I never wrote them to be performed aloud. I never wrote HEARTSTEALER with the intention of releasing it as an indie audiobook. And they are not the well-loved character types I’ve seen Blythe play a hundred times before.
You know that saying, “Dance like no one is watching”? That’s how I feel about them. I wrote like no one would be acting. I wrote them because I wrote them. They are what they are because they are, not because I think it’ll be challenging, or funny, or show off a particular strength.
They don’t have ceilings. There’s room to breathe.
A quick survey of my stable of short stories shows the same. The best stories are the ones I just wrote. Not the ones I wrote to further some grander design, or to vent, or because someone asked me to. I wrote as though no one were listening – I wrote for the story.
It’s hard. I’m looking at Six Stories, Told at Night (Secret Canadian Folklore Podcast: we got OAC funding!), and the play I’m noodling, and I wonder. After this long, how do you not write for a specific voice? Once you’ve seen the basilisk, how do you un-see it?
A line from Eliot comes to mind: “Teach us to care and not to care.” It’s a balancing act: giving the actor enough to chew on, not enough to choke them. Which means trusting more, I suppose. Trusting their art, trusting what they bring.
It also means letting go, a little. Focusing not on the other voice, but your own writer’s voice. Paradoxically, I think that’s how the actor finds theirs: when you half-forget they’re there. You may write assuming one actor or another will play the character, but it mustn’t affect the writing itself.
“Teach us to care and not to care…”
I’ve learned to care. Now, teach me not to care. Teach me to sit still.
What I’m Listening To This Week
I know this clip is 20 minutes long. I’m only listening to the first minute and a half. I looked, but the only recording I found of Eleanor Daley’s “Requiem Aeternam” is bundled into the entire requiem.
This piece haunts me. The choir sounds like passing bells: a hypnotizing chant, over and over. But it’s the words that get me: a setting of Carolyn Smart’s “The Sound of the Birds.” It captures grief and loss so very well, it’s like glass to the heart.
“Each night, I listened for your call.
And I but witness to the end.”
My decision to become a writer was made on a ski lift.
It was March Break, we were visiting friends in Calgary, and it was a long way up. Passing over the snow-covered runs and dark trees, with the sharp-edged Rockies looming to every side, a story idea struck me. Not just a story idea. A novel idea. It was for Phantom of the Opera fanfic, but still. Right there on that ski lift, I decided that a) I was going to write this story, and b) I was going to be a writer.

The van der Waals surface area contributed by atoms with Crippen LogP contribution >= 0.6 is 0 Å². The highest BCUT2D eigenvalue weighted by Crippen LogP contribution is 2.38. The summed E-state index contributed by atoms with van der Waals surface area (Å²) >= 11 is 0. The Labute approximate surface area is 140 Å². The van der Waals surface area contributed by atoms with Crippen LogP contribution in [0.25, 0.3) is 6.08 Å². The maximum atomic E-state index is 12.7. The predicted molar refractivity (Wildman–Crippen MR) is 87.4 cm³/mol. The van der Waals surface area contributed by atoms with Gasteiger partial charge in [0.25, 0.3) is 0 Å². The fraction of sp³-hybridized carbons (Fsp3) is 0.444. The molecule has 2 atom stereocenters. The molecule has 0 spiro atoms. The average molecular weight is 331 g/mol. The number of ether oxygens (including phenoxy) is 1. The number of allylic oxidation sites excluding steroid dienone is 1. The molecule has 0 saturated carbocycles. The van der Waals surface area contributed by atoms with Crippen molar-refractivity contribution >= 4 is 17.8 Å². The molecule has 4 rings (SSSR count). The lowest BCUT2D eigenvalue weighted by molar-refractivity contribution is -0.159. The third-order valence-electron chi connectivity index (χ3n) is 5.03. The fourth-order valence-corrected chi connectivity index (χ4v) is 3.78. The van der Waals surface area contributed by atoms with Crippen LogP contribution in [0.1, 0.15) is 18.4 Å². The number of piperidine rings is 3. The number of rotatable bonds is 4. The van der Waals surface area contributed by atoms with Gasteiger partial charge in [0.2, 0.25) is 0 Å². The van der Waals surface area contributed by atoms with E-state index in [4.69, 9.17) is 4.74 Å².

I was fourteen-turning-fifteen. It’s March Break next week, so that would’ve been…almost exactly ten years ago.
Like most writers, I’d written through childhood, of course. Hosting Lauren Harris at my mom’s house this week has given me the chance to reread an epic ferret fantasy I wrote when I was about ten. I never finished it, which is unfortunate, because good heavens—that cliff-hanger.
But it wasn’t a consistent thing. I wanted to be an actor. I wanted to be an Egyptologist. I wanted to be a marine biologist. I wanted to be an astronaut. I really wanted to be a NASA Flight Director.
And now it’s been ten years since I said, “Nope. I’m going to be a writer.”
Reading old writing is like leafing through childhood photos. You look different—oh, that gap-toothed smile, and ouch, those pimples—but you can see the bone structure beneath. You can see the adult who will emerge.
And like childhood photos, old writing has a sense of innocence and play. I had so much fun writing my Phantom story. I remember going to the library and checking out stacks of books about opera and Italy and Paris. Curling up with my hardbound notebook, letting the story spin out under my pen. Everything was so shiny and bright: the early spring mornings of a writing life, when everything is possible and you don’t know about the obstacles yet. You can’t even imagine them, because you’re so wide-eyed and full of wonder.
I hope we keep some of that wonder as we mature into our writing selves. Of course, there’s a naiveté to that “young” writing that makes us cringe when we look back. Experience and maturity—seasoning—they allow for richer, fuller, deeper stories. As you continue writing and reading and thinking, you also start to sort out what sort of writer you are. Almost like you’re deciding what you want to be when you grow up, all over again. Your voice changes, cracks, and eventually breaks. You’ve all seen that here on this blog. Stonecoast was essentially my authorial puberty: when my cute little treble voice finally broke and I decided that when I’m a grown-up writer, I want to make art.
We harden and sharpen in some ways. We lose some of that innocence. Ten years ago, money never crossed my mind; not in a writing context, anyway. It’s an important consideration now. I don’t just think about what would be fun to write. I think about what would be a) fun and b) best for my long-term career. I think about the way I come across on social media, at conventions, over email. The fan-girl instinct is still there, but it’s been heavily trained and reined.
That’s all part of growing up, I think. We lose some of that innocence—I’m not entirely convinced that’s a bad thing. But I really hope we don’t lose the wonder. I really hope that when deadlines are mounting and the rejections are piling up, when the contract needs another round of negotiations and you really need to sell a story soon because it’s been too long and you could use the shot of cash—
When there’s all of that, all the things we don’t even think about when we started out, I really hope we keep the wonder. It’s that excitement when a character springs to life; the sense of astonishment and power as a world knits together; the sheer joy of telling a story. That’s why we got into writing—wherever we started, whenever we started.
That’s why I became a writer, anyway.
It’s been a good ten years.
Here’s to many more, and the wonder they bring.
What I’m Listening to This Week
OMG we pulled this piece out at rehearsal recently, and I’ve been listening to it nonstop ever since. I’ve loved Vivaldi’s Gloria since I joined my first choir. There’s so much I could go on about: the galloping brass and strings, the way it leaps and flashes, the breathless moments of pause (0:30 and 2:02—that is all). You need to do this piece light and quick: not like a brook falling over rocks, like a stream surging ahead.
Of course…because I love this piece, and because it’s so much fun, it does bring out one of my bad chorister habits.
“Keep still,” I’ve been told. “You’re trying to conduct—that’s my job!”
And I laughed aloud, because that’s exactly what it is. On certain pieces—usually ones I know and love—I totally bob and weave all over the choir stalls. I do need to stop it, but it’s hard, because OMG THE MUSIC IS RIGHT THERE.